• A breadth of question types that support UDL by giving learners multiple means of expression, such as interactive classification and matching, free response text, audio, as well as visual formats like image-based, drawing, graphing, and video.
  • Autoscoring for open-ended math questions. Powered by a sophisticated scoring engine, Learnosity Math gives authors full control over scoring behavior, so it can be as flexible or restrictive as necessary. This approach ensures that students aren’t penalized for solving problems in different ways and allows them to receive immediate feedback while practicing their skills.
  • Advanced analytics tools, enabled by autoscoring, allowing teachers to easily identify learning gaps so they can fine-tune teaching strategies to meet precise student needs.
  • Robust accessibility features—including accessible math, screen reader support, keyboard navigation, color contrast, and more—ensuring that all learners get equal access to assessments.
  • Comprehensive internationalization and localization capabilities for faster, easier translation of user interfaces. Our pre-built language bundles are available in 17 languages—such as Spanish, Arabic, and Japanese—which include several non-alphabetic and right to left writing systems that require special characters.
  • Embeddable digital interactives, including simple or scientific calculators, rulers, protractors, an image tool, and a math editor, to deliver richer math assessments.
  • Streamlined content management for learning standard alignment. With our tagging capabilities, authors can categorize questions by specific standards more easily, retrieve content more quickly, and organize programs more effectively.

AI and the future of math learning

AI will reshape every industry, including learning. Learnosity is embracing this game-changing tech, which is why we’re currently deep in development of an entire roadmap of AI-enriched assessment solutions.

Here’s how our AI solutions will help future-proof learning platforms and align with the 2023 Mathematics Framework for California Public Schools.

  • High-quality math content generation: Authors can create high-quality math content more quickly, complete with hints and worked solutions.
  • Simplified multi-step math: Students can enter multi-lined solutions and receive step-by-step feedback, replacing complexity with clarity.
  • Frictionless, multimodal math input: Give learners a more flexible way of working through multi-step math by offering multiple input modes, including scanned, handwritten and photographed from paper, or digitally inputted via tablet.
  • Improved item bank quality and diversity: Using Item Bank Health Check, you can analyze entire item banks for diversity, equity, and inclusion problems, then use suggested fixes to rapidly resolve those problems, so your items can meet the social content standards outlined by California.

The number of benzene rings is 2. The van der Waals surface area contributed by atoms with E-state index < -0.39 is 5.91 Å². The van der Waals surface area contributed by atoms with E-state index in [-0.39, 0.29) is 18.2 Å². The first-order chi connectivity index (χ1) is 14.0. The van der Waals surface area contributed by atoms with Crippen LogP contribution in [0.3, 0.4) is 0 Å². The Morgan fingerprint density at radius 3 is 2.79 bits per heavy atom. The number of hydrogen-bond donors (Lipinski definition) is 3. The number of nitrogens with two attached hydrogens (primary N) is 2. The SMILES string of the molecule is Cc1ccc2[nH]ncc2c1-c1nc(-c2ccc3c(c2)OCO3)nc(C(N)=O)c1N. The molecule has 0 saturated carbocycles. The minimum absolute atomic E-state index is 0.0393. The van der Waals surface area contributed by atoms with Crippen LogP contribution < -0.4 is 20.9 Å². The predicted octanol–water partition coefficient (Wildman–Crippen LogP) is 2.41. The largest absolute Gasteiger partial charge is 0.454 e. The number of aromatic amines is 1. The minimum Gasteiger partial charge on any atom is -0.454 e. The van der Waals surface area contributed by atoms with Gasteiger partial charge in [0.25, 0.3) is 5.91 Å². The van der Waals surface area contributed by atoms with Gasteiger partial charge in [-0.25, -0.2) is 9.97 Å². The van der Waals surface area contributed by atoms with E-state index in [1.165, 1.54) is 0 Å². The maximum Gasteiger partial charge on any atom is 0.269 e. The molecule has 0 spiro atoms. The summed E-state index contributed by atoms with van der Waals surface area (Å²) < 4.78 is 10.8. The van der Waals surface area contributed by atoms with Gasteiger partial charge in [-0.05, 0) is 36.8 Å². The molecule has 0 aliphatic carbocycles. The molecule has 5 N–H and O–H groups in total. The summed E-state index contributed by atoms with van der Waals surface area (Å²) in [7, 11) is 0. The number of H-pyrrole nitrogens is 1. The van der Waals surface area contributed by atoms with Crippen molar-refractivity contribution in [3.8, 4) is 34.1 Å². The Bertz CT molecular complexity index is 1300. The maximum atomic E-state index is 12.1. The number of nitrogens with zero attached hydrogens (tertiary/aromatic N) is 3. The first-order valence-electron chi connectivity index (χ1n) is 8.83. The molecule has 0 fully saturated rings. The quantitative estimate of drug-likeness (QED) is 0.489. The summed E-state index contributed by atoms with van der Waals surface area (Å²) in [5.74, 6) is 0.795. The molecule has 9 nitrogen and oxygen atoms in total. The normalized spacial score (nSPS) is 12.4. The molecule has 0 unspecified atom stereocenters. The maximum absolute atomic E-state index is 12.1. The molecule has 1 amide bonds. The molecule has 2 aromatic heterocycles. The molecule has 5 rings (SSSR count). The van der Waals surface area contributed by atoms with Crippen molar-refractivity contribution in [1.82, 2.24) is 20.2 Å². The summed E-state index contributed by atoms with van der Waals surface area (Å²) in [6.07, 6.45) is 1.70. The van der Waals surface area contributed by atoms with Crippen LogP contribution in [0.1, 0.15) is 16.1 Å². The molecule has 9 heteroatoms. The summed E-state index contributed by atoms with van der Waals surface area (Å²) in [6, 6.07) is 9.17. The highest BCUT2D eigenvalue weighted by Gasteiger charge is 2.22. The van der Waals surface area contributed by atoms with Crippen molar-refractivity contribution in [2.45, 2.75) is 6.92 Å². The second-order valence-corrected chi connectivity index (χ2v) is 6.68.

Check out our recent webinar, presented by Learnosity CEO Gavin Cooney and CPO Neil McGough, for an in-depth look at our AI-assisted math experiences.

Learnosity AI in assessment webinar

Tap into a network of innovators

If your platform’s needs go beyond Learnosity’s expertise, a member of our Partner Ecosystem might be able to help. We’ve integrated with a community of like-minded companies offering specialized STEM tools, which enables our customers to extend functionality with ease. 

See a list below of the STEM technology providers in our Partner Ecosystem and what they can add to your learning experience:

  • Brainingcamp lets you integrate digital manipulatives such as number lines, ten frames, regrouping animations, and factor tracks.
  • Tuva enables your learners to explore, manipulate, and visualize real-world data.
  • GeoGebra offers a full range of math tools, such as a graphing calculator, geometry tool, and 3D graphing, as well as a math-specific note feature for free-form answers.
  • Desmos provides advanced calculators and graphing questions to help authors quickly create engaging content and give learners a better user experience.

A sign of things to come?

With almost 6 million students in California’s K-12 public schools, we expect other states’ education departments will be keeping a close eye on how California’s framework and adoption unfolds. 

Both Texas and Florida are planning for math adoptions in the next few years, so similar themes may appear in the evaluation criteria of those states’ instructional material adoptions. 

STEM is only becoming more important. If California’s new math framework proves successful, more states will likely follow its lead.

Can Learnosity help your platform get ready for California’s new math framework? To learn more, email 

Feature image courtesy of Kenny Eliason/Unsplash.

Kathleen Hake, PhD

STEM Product Manager